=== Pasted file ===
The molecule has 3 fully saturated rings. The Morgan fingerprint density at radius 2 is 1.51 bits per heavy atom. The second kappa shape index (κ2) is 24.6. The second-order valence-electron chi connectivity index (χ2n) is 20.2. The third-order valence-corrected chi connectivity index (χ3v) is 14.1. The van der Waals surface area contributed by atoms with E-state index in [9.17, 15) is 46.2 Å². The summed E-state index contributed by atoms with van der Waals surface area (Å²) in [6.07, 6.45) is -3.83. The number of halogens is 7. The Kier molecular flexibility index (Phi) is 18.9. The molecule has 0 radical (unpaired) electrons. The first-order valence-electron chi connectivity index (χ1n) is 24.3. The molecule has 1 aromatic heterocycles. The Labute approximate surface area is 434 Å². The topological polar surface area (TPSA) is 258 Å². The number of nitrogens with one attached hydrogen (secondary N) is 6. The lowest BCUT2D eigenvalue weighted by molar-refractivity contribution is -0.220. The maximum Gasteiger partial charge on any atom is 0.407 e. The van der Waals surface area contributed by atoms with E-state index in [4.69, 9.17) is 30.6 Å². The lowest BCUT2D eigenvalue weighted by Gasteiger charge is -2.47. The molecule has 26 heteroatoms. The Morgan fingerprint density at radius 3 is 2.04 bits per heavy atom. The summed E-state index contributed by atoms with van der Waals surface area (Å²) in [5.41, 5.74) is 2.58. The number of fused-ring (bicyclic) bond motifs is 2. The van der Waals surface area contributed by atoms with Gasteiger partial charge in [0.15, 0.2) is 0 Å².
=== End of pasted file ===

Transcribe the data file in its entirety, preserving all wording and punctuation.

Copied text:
The molecule has 3 fully saturated rings. The Morgan fingerprint density at radius 2 is 1.51 bits per heavy atom. The second kappa shape index (κ2) is 24.6. The second-order valence-electron chi connectivity index (χ2n) is 20.2. The third-order valence-corrected chi connectivity index (χ3v) is 14.1. The van der Waals surface area contributed by atoms with E-state index in [9.17, 15) is 46.2 Å². The summed E-state index contributed by atoms with van der Waals surface area (Å²) in [6.07, 6.45) is -3.83. The number of halogens is 7. The Kier molecular flexibility index (Phi) is 18.9. The molecule has 0 radical (unpaired) electrons. The first-order valence-electron chi connectivity index (χ1n) is 24.3. The molecule has 1 aromatic heterocycles. The Labute approximate surface area is 434 Å². The topological polar surface area (TPSA) is 258 Å². The number of nitrogens with one attached hydrogen (secondary N) is 6. The lowest BCUT2D eigenvalue weighted by molar-refractivity contribution is -0.220. The maximum Gasteiger partial charge on any atom is 0.407 e. The van der Waals surface area contributed by atoms with E-state index in [4.69, 9.17) is 30.6 Å². The lowest BCUT2D eigenvalue weighted by Gasteiger charge is -2.47. The molecule has 26 heteroatoms. The Morgan fingerprint density at radius 3 is 2.04 bits per heavy atom. The summed E-state index contributed by atoms with van der Waals surface area (Å²) in [5.41, 5.74) is 2.58. The number of fused-ring (bicyclic) bond motifs is 2. The van der Waals surface area contributed by atoms with Gasteiger partial charge in [0.15, 0.2) is 0 Å².